Stem. - Leafy, upright, one to two feet high. Leaves. - Heart-shaped, pointed, toothed. Flo7vers. - White, veined with purple, violet beneath, otherwise greatly resembling the common blue violet.

We associate the violet with the early year, but I have found the delicate fragrant flowers of this species blossoming high up on the Catskill Mountains late into September; and have known them to continue to appear in a New York city-garden into November. They are among the loveliest of the family, having a certain sprightly self-assertion which is peculiarly charming, perhaps because so unexpected.

The tiny sweet white violet, V. blanda, with brown or purple veins, which is found in nearly all low, wet, woody places in spring, is perhaps the only uniformly fragrant member of the family, and its scent, though sweet, is faint and elusive.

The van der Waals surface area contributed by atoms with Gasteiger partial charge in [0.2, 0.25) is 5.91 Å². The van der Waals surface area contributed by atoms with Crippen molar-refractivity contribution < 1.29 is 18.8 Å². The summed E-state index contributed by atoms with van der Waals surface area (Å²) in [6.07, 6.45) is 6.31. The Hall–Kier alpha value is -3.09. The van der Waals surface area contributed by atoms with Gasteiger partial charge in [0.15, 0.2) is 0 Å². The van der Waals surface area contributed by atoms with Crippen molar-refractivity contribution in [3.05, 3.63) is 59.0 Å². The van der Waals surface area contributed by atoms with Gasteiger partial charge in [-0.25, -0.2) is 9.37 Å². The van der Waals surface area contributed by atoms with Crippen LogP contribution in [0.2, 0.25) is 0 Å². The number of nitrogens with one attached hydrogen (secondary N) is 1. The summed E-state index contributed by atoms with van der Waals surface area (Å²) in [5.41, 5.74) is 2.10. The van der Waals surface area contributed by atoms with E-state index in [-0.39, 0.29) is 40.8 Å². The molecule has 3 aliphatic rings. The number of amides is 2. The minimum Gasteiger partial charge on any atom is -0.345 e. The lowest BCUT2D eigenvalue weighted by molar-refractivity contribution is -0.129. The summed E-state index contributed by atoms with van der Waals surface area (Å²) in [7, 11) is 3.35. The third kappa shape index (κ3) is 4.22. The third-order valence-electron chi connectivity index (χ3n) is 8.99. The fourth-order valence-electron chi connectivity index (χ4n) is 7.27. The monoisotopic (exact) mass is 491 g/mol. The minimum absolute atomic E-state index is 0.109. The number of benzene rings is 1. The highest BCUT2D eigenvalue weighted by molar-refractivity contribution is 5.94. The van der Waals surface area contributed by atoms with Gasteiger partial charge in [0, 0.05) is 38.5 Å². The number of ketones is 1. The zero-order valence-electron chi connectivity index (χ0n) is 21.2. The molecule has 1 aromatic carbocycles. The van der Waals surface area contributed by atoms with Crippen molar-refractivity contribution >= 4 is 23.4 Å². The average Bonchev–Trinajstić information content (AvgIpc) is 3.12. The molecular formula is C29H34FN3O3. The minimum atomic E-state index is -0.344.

The lance-leaved violet, V. lanceolata, is another white species which is easily distinguished by its smooth lance-shaped leaves, quite unlike those of the common violet. It is found in damp soil, especially eastward.